Author(s): Angelo Verzoni. Published on September 4, 2018.

‘Nacho Typical Fire’
Spontaneously combusting tortilla chips provide laughs—and lessons about stored hazards


In July, a tortilla chip factory in Austin, Texas, tested a new method for disposing of chip waste that didn’t go very well. According to published reports, the method included grinding the waste into a powder, enclosing that powder in cardboard boxes, and placing those boxes outside.

Under the scorching summer sun, the boxes began spontaneously combusting, according to a July 18 Facebook post by the Austin Fire Department.  

“On the evening of July 12, several of our B-shift crews responded to 6110 Trade Center Drive for the spontaneous combustion of tortilla chips,” the department said. “Yes, you read that right. Spontaneous combustion. Of tortilla chips.” Nobody was hurt in the blaze, which continued to ignite in numerous boxes after firefighters arrived on scene, and damage was confined to the exterior of the factory, according to the post. Three days later, firefighters were again called to the factory as more boxes of ground-up chips ignited.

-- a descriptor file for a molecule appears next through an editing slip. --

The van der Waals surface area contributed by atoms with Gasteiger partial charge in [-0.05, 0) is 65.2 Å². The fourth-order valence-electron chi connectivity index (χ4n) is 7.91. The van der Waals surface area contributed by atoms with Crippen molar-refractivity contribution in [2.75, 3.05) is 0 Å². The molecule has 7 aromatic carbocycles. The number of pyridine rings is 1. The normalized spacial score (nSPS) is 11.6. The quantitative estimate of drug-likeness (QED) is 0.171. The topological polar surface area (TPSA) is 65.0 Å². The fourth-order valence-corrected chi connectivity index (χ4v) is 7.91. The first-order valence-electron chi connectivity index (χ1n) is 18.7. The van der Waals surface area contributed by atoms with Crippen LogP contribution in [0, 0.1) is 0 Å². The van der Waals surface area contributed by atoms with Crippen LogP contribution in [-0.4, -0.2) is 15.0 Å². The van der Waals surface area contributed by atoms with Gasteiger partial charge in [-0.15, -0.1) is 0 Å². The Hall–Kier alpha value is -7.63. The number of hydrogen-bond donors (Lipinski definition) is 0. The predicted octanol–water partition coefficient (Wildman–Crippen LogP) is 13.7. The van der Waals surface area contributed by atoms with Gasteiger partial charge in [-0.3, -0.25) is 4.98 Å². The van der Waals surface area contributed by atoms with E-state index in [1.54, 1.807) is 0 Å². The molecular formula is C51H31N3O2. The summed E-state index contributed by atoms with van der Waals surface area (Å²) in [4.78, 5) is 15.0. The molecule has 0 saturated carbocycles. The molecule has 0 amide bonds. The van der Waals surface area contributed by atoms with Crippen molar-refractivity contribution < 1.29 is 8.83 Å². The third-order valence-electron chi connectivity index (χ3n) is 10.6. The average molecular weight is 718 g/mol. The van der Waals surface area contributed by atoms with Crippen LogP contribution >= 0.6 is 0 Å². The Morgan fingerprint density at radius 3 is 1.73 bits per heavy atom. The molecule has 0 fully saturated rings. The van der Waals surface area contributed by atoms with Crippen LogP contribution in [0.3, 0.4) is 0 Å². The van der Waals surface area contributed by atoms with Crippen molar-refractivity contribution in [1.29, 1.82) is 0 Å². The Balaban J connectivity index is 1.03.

Not surprisingly, many who saw the Facebook post got a kick out of it. One commenter wryly suggested dousing the next batch of burning chips with guacamole instead of water. Another wrote, “that’s nacho typical fire.”

As amusing as the situation might have been, it serves as a good example of how a seemingly innocuous material can become a combustible hazard, given the right conditions. According to Guy Colonna, senior director of Engineering at NFPA, the fires were caused by spontaneous oxidation of the frying oil that saturated the chips—the oil oxidized naturally, generating heat, and the mass of confined chip dust acted as insulation, retaining the heat and the allowing the temperature to gradually increase to the point of ignition.

“That kind of high edible-oil content can create problems,” Colonna said, and offered an example encountered by NFPA technical staff a number of years ago. Fires were taking place in commercial laundries and seemed to involve the linens used in restaurants, including aprons, table cloths, and napkins. The linens were collected by a laundry company, washed, and dried in commercial dryers, then folded and stored overnight for loading into trucks and delivery back to the restaurants the next morning. Fires were breaking out while the linens were stored after drying.

“The culprit turned out to be the cooking oil used in restaurants that accumulated on the linens,” Colonna recalled. “Because the linens were not cooled before folding and storing, they retained heat that reacted with the oil residue that had not been fully laundered out. The self-heating process continued until ignition occurred.”

For a related report on spontaneous combustion by NFPA’s Research, Data and Analytics Division, visit


ANGELO VERZONI is staff writer for NFPA Journal. Top Photograph: ISTOCKPHOTO